Many mobile devices make use of LCDs, or “Liquid Crystal Displays” as the visual interface with information. But not all…
This is why it’s important to consider the other LCD: “Lowest Common Denominator,” a term that describes the basic level of a group – in this case, the lowest level at which a group of learners can access your learning materials. When designing a mobile learning experience, rather than souping it up with the latest bells and whistles, remember that not all learners have equal access to technology.
Rather than designing a database that will run on a PDA, it may be more appropriate to develop the same tool in a different way, or provide the same information, so that learners can access it using the technology that is available to them. One example, from a workshop by Marcus Ragus, was the use of Powerpoint presentations as a way to develop interactive, screen-based learning materials. These run and display well on PDAs, but could also be accessed by someone without a PDA using their desktop computer.
Another example is the use of mobile phones as a mobile learning tool. In one of our mobile learning workshops, we did not ask users to bring a mobile phone, but 14 out of 16 of the teachers present carried one with them. This demonstrated the significant penetration of mobile phones, even at the mature-age level. We then conducted a quick survey of what features were available on which mobile phones in the class and divided the class into groups. This ensured that all attendants had access to a mobile phone, and various other tools such as camera phones for the purpose of the learning activity, raising the class LCD to that of each group, rather than that of any individual, and allowing us to do some more interesting activities. Otherwise, we might have only been able to use basic phone features like SMS and voice calling, which are now present on pretty much all mobile phones these days.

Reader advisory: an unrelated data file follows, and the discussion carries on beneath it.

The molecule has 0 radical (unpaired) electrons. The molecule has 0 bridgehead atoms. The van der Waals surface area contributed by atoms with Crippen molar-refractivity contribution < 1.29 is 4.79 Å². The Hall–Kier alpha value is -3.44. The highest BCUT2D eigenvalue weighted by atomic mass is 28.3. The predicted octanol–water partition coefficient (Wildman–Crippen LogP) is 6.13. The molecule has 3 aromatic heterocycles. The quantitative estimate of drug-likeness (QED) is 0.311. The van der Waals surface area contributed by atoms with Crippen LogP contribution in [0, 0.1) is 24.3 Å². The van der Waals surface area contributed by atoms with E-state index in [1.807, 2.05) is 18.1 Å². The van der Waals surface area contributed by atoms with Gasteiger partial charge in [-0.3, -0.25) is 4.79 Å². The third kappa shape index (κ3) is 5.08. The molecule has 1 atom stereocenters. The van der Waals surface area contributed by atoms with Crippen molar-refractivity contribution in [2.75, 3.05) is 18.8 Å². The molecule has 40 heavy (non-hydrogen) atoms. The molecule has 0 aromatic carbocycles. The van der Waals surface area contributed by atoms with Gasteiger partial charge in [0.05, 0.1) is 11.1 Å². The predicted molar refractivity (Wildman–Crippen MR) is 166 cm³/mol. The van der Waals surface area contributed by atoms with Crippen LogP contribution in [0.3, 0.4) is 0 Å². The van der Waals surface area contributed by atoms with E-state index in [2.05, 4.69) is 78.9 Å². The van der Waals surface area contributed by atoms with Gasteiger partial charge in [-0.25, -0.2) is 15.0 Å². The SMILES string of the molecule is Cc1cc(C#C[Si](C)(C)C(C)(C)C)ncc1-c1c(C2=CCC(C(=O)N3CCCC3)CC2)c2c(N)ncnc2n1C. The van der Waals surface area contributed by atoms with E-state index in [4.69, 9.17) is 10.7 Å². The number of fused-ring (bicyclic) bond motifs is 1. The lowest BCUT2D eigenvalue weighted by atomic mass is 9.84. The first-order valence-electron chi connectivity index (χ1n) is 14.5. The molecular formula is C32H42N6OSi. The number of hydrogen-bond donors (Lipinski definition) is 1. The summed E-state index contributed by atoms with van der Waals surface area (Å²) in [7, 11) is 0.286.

Using strategies like this, it’s possible to change the LCD of a class; but to do it properly, we first had to consider the LCD of the individuals (using our initial survey). Finding out a learning group’s LCD is good practice for any educator considering or supporting a mobile learning approach.